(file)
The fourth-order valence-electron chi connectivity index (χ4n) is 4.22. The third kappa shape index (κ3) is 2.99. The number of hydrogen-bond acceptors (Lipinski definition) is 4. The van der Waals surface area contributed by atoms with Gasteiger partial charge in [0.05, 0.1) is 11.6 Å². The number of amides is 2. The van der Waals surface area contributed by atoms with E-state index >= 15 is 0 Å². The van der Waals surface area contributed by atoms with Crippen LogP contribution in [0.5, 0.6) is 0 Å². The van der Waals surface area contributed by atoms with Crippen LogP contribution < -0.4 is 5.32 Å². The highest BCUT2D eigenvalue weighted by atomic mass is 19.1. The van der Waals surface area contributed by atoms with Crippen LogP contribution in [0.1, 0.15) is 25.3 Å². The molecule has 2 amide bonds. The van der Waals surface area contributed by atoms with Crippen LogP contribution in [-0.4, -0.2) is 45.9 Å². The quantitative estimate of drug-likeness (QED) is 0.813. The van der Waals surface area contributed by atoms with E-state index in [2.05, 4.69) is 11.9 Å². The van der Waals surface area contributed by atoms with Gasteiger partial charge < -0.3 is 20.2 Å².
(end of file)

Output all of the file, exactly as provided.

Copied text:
The fourth-order valence-electron chi connectivity index (χ4n) is 4.22. The third kappa shape index (κ3) is 2.99. The number of hydrogen-bond acceptors (Lipinski definition) is 4. The van der Waals surface area contributed by atoms with Gasteiger partial charge in [0.05, 0.1) is 11.6 Å². The number of amides is 2. The van der Waals surface area contributed by atoms with E-state index >= 15 is 0 Å². The van der Waals surface area contributed by atoms with Crippen LogP contribution in [0.5, 0.6) is 0 Å². The van der Waals surface area contributed by atoms with Crippen LogP contribution < -0.4 is 5.32 Å². The highest BCUT2D eigenvalue weighted by atomic mass is 19.1. The van der Waals surface area contributed by atoms with Crippen LogP contribution in [0.1, 0.15) is 25.3 Å². The molecule has 2 amide bonds. The van der Waals surface area contributed by atoms with Crippen LogP contribution in [-0.4, -0.2) is 45.9 Å². The quantitative estimate of drug-likeness (QED) is 0.813. The van der Waals surface area contributed by atoms with E-state index in [2.05, 4.69) is 11.9 Å². The van der Waals surface area contributed by atoms with Gasteiger partial charge < -0.3 is 20.2 Å².